We’re All in This Together: Teamwork and Unity
Mike Krzyewski is college basketball’s all-time winningest coach. Duke basketball fans know him as Coach K because he has been head basketball coach at Duke University since 1980. And he knows a few things about teamwork and unity.
“When you first assemble a group,” he once said, “it’s not a team right off the bat. It’s only a collection of individuals.”
And each of those individuals is … well … individual.
So, how do you get a gaggle of formerly disconnected individuals to become a team, working together successfully toward a common goal? Psychologists recently proposed the existence of a “collective intelligence factor” for teams. They call it the c-factor, for short. A recent New York Times opinion piece summarized the studies. Here’s what those studies uncovered: When seeking the characteristics of successful teams, researchers discovered that a team’s success correlates with three common attributes:
All members contribute equally to group discussions, without allowing one or two individuals to dominate.
Team members can read emotions in the eyes of their teammates.
The team is composed of more women than men.
I know. One of these things is not like the others. Why do teams work better with women? The scientists suspect that women, on average, are better at reading emotions, one of the key correlations of successful teams.
Teamwork can seem like a bit of a tired buzzword these days, but it is extremely important to us at The High Calling and the H. E. Butt Family Foundation. David Rogers, president of the H. E. Butt Family Foundation, has made it one of our core expectations. He unpacks the idea like this:
“Through shared responsibility, we serve others well. Departments and individuals respect and help one another as challenges and opportunities arise.”
In other words, we’re here for each other. Respecting others means allowing members to contribute equally to group discussions. It means reading each other’s emotions.
In a culture that encourages us to think about “me first,” it’s refreshing to remember we are, indeed, stronger together. Just like the old African proverb states, “If you want to go fast, go alone. If you want to go far, go together.”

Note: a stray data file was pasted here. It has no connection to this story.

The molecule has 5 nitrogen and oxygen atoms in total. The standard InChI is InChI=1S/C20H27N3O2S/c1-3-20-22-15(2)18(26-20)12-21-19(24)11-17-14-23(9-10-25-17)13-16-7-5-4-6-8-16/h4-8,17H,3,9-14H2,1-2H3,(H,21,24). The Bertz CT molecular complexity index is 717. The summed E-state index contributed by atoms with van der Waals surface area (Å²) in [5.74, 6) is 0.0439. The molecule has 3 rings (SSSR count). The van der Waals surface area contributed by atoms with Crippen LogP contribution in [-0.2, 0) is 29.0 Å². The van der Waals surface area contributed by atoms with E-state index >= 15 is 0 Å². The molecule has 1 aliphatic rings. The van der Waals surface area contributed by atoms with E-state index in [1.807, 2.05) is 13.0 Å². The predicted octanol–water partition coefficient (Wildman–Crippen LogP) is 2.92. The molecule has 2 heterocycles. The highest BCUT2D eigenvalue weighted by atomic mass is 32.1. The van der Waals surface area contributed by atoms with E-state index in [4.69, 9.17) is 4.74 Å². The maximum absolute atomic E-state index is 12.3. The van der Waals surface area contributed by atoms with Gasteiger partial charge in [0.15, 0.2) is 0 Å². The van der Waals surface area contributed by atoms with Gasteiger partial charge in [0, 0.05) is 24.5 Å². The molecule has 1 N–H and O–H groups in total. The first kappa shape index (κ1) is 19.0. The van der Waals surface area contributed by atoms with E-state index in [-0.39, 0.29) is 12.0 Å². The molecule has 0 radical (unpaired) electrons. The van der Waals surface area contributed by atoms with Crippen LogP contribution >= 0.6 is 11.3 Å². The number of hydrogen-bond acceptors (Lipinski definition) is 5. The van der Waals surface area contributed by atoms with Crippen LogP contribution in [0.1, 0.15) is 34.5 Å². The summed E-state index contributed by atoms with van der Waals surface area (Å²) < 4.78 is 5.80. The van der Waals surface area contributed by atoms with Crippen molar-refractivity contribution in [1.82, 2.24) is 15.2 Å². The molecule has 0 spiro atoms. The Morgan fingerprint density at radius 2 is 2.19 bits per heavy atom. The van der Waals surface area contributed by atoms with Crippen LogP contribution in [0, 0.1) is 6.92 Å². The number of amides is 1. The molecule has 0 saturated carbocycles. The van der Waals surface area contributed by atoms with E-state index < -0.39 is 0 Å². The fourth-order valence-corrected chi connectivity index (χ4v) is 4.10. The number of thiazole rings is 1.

Maybe all we really need to know about teamwork comes down to this advice:
“ … no matter how significant you are, it is only because of what you are a part of … What we have is one body with many parts, each its proper size and in its proper place. No part is important on its own … When it’s a part of your own body you are concerned with, it makes no difference whether the part is visible or clothed, higher or lower. You give it dignity and honor just as it is, without comparisons.” (See 1 Cor. 12:19-24)
And so, there it is again: We are here for one another. Extroverts. Introverts. Word people. Numbers people. Visionaries. Detail people. Speech writers. Speech givers. Leaders. Followers. And everyone in between.
Bring what you’ve got to the table, and recognize the important role you play as part of the team. Resist the urge to assign more value to one personality type over another—whether your own or someone else’s. We’ve all seen teams get distracted when one person hogs the ball or the spotlight. In contrast, we’ve seen the beauty of a team that works really well together, while at the same time serving one another with humility.
Humility creates space for everyone to contribute. Humility values others enough to tune in to their emotions. In an NPR interview, David Brooks, author of The Road to Character, reminds us to keep a balanced perspective, without allowing space for boasting. Here’s an excerpt from that interview:
The day after Japan surrendered in 1945 and World War II ended, singer Bing Crosby appeared on the radio program Command Performance. "Well it looks like this is it," he said. "What can you say at a time like this? You can't throw your skimmer in the air—that's for a run-of-the-mill holiday. I guess all anybody can do is thank God it's over."
New York Times columnist David Brooks cites this and other aspects of that 70-year-old radio program as evidence that America once marked triumph without boasting.
"I was really struck at this supreme moment of American triumph that they weren't beating their chests," he tells NPR's Audie Cornish. "They weren't super proud of themselves; they were deeply humble. And I found that so beautiful and so moving. And I thought there's really something to admire in that public culture."
This is our goal as people of faith: serving one another with humility and working together as a unified group. That doesn’t mean we’ll always agree or see the world the same way. But, we can live into the role we’ve been given, recognize and honor the significance of each person’s contributions, and serve one another with respect as challenges arise.